Thursday, November 24, 2011

Clearly Jeanne desperately wants her husband
to say “I love you” at times, yet she forces
herself not to ask. She therefore pushes
herself further into self-doubt, by forbidding
herself to ask for what she wants.

This self-denial is a result of shame,
an emotion closely connected to deservedness.
You need to realize that asking to be loved
is not only not shameful, it’s exactly what
one should do to get love. Shame tells us
that love is a small, precious commodity
that we have to beg for. But love is abundant,
and asking for it only reflects that you
already perceive it to be yours.

Whenever Alan says that he loves her,
Jeanne also needs to trust his assurance,
and if this proves difficult, she should
resist the temptation to ask for more
reassurance on the spot – it will be more
productive to work on how she can learn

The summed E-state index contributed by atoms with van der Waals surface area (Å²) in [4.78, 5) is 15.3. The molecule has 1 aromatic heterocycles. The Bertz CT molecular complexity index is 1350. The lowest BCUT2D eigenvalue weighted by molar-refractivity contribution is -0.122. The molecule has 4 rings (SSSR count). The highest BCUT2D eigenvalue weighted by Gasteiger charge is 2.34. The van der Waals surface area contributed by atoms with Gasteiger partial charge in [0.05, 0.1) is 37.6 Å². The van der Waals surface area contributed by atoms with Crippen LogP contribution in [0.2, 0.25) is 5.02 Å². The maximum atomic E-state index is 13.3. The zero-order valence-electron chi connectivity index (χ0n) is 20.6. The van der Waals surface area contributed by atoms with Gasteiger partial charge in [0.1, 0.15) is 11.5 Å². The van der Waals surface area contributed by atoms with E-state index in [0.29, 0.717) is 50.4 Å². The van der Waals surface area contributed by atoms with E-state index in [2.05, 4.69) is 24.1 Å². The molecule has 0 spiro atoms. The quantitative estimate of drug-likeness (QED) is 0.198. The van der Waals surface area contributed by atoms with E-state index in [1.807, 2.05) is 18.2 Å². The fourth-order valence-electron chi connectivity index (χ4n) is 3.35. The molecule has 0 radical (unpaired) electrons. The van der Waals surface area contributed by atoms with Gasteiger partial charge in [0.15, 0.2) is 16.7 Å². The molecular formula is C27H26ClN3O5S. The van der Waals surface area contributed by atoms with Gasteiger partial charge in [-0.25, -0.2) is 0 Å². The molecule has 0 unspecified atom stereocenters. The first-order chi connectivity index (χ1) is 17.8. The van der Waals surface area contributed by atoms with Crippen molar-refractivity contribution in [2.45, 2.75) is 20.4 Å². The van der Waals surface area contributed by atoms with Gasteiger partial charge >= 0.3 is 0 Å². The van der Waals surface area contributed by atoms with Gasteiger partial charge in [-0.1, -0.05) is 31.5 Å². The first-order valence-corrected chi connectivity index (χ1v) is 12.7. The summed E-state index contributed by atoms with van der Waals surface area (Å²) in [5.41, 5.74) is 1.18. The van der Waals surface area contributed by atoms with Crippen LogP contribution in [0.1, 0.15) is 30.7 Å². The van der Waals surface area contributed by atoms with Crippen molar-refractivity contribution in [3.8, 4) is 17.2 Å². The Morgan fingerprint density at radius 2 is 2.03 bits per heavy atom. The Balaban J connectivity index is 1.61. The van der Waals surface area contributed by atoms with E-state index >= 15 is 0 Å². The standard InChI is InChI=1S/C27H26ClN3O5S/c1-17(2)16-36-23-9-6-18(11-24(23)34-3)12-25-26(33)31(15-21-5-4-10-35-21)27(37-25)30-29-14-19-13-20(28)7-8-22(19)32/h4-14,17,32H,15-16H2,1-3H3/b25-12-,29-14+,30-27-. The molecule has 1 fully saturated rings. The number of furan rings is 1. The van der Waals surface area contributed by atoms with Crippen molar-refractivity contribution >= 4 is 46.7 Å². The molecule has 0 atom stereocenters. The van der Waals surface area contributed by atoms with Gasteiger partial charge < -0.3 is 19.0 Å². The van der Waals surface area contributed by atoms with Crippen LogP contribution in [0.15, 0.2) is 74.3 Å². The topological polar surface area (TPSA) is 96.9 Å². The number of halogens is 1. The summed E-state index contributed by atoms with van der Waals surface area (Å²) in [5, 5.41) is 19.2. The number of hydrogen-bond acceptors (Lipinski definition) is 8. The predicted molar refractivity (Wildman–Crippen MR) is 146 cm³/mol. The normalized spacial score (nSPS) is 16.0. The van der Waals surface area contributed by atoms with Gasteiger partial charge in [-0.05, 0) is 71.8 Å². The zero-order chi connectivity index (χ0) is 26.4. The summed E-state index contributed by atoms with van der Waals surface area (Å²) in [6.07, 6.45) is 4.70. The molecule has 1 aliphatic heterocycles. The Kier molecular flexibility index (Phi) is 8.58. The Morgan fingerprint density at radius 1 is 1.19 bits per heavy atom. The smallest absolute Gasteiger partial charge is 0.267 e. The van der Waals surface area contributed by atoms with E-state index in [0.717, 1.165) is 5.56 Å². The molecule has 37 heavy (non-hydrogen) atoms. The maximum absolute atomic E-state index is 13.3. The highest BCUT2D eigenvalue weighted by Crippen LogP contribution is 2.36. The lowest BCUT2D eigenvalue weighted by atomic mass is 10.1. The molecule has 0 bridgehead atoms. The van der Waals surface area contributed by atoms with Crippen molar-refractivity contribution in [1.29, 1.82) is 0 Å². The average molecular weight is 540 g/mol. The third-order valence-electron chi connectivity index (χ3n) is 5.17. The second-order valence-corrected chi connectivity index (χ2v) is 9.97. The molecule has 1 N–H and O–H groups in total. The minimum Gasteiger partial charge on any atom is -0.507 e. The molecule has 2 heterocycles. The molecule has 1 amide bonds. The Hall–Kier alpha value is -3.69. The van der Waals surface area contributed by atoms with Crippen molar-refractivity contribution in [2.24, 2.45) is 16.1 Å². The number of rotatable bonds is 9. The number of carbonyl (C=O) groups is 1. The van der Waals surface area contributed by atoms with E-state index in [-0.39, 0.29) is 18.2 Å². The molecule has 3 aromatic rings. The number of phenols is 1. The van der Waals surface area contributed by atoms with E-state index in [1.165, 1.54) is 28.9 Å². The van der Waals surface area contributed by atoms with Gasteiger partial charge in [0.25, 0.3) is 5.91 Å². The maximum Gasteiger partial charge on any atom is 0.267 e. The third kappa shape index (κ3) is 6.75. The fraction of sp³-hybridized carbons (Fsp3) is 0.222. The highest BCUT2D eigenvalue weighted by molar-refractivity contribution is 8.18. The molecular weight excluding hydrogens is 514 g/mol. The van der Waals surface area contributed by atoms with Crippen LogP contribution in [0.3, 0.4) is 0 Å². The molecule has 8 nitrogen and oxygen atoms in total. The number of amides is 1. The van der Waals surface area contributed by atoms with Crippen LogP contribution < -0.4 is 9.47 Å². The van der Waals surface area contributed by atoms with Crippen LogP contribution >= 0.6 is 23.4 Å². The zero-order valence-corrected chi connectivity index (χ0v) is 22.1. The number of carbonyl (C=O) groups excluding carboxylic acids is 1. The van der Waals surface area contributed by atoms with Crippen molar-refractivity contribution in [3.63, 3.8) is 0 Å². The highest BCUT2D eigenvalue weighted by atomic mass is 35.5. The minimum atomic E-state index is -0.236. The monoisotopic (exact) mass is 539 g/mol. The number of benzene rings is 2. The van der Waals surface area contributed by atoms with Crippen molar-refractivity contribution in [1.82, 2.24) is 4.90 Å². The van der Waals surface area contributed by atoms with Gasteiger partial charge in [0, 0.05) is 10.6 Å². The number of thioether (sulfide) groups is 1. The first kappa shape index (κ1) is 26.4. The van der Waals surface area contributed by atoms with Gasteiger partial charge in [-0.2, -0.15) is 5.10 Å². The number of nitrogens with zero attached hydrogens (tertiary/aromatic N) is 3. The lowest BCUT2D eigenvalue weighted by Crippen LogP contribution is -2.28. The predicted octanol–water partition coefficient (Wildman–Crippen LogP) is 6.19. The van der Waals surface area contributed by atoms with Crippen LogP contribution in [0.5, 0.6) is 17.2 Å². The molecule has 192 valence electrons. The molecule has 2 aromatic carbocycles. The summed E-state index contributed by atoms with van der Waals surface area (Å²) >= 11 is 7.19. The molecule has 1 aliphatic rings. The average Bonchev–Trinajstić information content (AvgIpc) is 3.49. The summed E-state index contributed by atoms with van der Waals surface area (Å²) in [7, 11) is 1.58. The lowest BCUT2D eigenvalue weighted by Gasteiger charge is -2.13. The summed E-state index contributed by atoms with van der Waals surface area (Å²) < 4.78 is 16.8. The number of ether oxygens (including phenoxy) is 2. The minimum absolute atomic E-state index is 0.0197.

to trust.

Here the story comes to a parting between
psychology and spirituality. In psychological
terms Jeanne’s lack of self-worth is abound
up in dark memories from her past.
As a small girl she was imprinted with
experiences that told her she wasn’t good
enough – we all have similarly painful
memories. Years later these were transferred
to looks, age, and sexual desirability.

Jeanne would never accept herself as long as
she was attracted to men who she believed
were more desirable that she, because any
comparison would put her in the shade.
Being with Alan was a “solution” born out of
past conditioning that had to fall away.

“I think it’s a good idea for you to work
through personal issues,” I told Jeanne,
“but lasting a solution to whether you are
deserving or not will only come spiritually.

The spiritual answer to any problem is
immediate. It’s our own perception that is
slow to catch on. God’s ability to love us
is limited only by our ability to receive
that love here and now.

* Adapted from The Path to Love,
by Deepak Chopra (Three Rivers Press, 1997)

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